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Oral Health: A Window to your Overall Health

Did you know that your oral health is linked to your overall wellness? Oral health is not only important to your appearance and sense of well-being, but also to your overall health. In some cases, oral problems can be a symptom of other diseases.
Here are several ways that your oral health is related to your overall body:

Oral Health - A Window to Your Overall Health

Diabetes and Oral Health

Diabetes increases ones risk to gum disease and dry mouth. Controlled blood sugar levels are critical to preventing oral health problems. When the blood sugar levels are not controlled, there is a higher chance of gum disease and poor healing in the mouth. This is because uncontrolled diabetes impairs white blood cells, which are the body’s main defence mechanism against bacterial infections in the mouth.

Heart Disease and Oral Health

Many studies have linked gum disease with an increased risk for heart attacks and stroke. The reason for the link is not clear. However, some researchers suggest that gum disease increases inflammation in the body, which is a risk factor for heart disease. Others suspect that bacteria from the mouth can enter the bloodstream, contributing to plaque buildup in arteries. Endocarditis, a condition that involves inflammation of the lining of the heart valve, is most commonly caused by bacteria (including oral bacteria) that enter the bloodstream and travel to the heart.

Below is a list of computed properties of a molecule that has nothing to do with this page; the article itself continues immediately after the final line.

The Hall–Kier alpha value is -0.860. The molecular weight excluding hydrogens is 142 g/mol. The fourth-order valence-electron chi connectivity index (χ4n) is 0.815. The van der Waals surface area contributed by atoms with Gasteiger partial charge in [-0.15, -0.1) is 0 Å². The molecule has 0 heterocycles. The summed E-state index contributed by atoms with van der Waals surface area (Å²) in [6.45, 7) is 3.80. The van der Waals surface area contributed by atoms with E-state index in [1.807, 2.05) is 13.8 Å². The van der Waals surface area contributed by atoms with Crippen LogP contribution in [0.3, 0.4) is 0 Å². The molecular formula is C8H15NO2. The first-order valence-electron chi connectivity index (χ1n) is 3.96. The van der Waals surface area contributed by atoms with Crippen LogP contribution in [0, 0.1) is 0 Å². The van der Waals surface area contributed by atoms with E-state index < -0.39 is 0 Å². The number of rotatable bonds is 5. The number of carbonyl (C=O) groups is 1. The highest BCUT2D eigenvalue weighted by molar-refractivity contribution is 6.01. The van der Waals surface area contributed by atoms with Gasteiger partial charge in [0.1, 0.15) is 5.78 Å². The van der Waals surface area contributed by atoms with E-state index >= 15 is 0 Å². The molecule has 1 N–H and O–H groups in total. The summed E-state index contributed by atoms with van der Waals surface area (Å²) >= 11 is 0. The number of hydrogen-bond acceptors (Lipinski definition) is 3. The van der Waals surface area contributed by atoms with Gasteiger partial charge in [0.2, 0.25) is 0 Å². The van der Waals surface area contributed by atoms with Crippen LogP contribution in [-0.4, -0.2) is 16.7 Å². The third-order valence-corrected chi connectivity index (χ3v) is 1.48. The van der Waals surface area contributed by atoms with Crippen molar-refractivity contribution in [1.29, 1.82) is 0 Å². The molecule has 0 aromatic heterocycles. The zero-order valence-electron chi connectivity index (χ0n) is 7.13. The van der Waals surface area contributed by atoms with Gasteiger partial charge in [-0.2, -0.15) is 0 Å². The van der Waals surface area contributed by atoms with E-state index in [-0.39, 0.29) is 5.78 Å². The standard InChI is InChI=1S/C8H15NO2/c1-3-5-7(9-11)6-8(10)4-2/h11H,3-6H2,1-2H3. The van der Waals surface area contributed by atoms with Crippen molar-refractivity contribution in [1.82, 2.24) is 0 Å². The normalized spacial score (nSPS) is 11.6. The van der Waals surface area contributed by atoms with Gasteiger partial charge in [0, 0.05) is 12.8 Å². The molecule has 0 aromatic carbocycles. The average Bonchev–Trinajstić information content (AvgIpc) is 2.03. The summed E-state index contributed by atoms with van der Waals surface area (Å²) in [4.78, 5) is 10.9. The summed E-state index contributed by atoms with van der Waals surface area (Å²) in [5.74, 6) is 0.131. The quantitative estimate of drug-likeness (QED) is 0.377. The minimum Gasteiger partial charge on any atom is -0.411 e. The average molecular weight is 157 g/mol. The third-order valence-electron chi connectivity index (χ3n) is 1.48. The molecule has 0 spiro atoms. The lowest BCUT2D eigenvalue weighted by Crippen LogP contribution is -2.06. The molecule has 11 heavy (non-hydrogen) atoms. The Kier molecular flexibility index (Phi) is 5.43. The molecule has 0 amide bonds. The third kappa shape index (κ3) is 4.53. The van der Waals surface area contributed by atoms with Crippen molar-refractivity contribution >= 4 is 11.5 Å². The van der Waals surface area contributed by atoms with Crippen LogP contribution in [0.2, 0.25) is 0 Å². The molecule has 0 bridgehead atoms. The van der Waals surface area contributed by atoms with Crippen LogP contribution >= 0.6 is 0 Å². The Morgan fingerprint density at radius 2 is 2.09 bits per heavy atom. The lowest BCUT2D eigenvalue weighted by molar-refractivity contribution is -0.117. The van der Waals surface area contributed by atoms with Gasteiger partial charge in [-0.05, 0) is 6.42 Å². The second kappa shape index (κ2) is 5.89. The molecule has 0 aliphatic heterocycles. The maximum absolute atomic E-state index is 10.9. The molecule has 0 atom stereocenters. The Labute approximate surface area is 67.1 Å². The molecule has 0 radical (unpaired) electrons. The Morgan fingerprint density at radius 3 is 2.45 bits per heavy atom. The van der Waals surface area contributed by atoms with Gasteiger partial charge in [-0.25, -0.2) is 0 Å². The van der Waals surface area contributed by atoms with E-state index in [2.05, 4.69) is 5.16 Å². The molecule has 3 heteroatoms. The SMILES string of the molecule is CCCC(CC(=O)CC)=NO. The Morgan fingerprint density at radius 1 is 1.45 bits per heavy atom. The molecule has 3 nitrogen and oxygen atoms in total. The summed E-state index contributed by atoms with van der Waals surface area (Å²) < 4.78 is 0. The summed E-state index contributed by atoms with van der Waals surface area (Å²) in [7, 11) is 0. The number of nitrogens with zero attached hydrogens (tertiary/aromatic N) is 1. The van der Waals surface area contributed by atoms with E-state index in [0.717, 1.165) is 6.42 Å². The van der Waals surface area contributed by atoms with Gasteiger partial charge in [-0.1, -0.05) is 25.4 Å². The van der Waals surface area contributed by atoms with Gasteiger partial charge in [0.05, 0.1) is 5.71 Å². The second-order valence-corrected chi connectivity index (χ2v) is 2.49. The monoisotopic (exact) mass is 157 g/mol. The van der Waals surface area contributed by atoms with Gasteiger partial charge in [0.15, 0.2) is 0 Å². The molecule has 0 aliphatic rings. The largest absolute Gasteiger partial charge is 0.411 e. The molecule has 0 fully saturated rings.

Preterm Birth and Oral Health

Studies have linked gum disease in pregnant women with increased risk of preterm birth and low-birth-weight infants. Researchers suggest that the bacteria that cause gum disease can enter the bloodstream and target the fetus, leading to premature labour and low-birth-weight babies. One possible mechanism begins with the effects of the endotoxins released from the bacteria responsible for periodontal disease.

Knee Arthritis and Oral Health

Oral bacteria may contribute to some cases of knee osteoarthritis and rheumatoid arthritis. Scientists have found traces of gum bacteria in the knees of those with rheumatoid arthritis and osteoarthritis. It is thought that gum bacteria enter the bloodstream and settle in the synovial fluid.

These are just some examples of how our oral health is linked to our overall health and showcases why it is so important to make good oral health a top priority. This means regular brushing and flossing at home, and booking regular cleanings and check-ups with your dentist.

Our Third Street Dental North Vancouver office is located in the lower Lonsdale area. We are a family dental office, currently accepting new patients.

 

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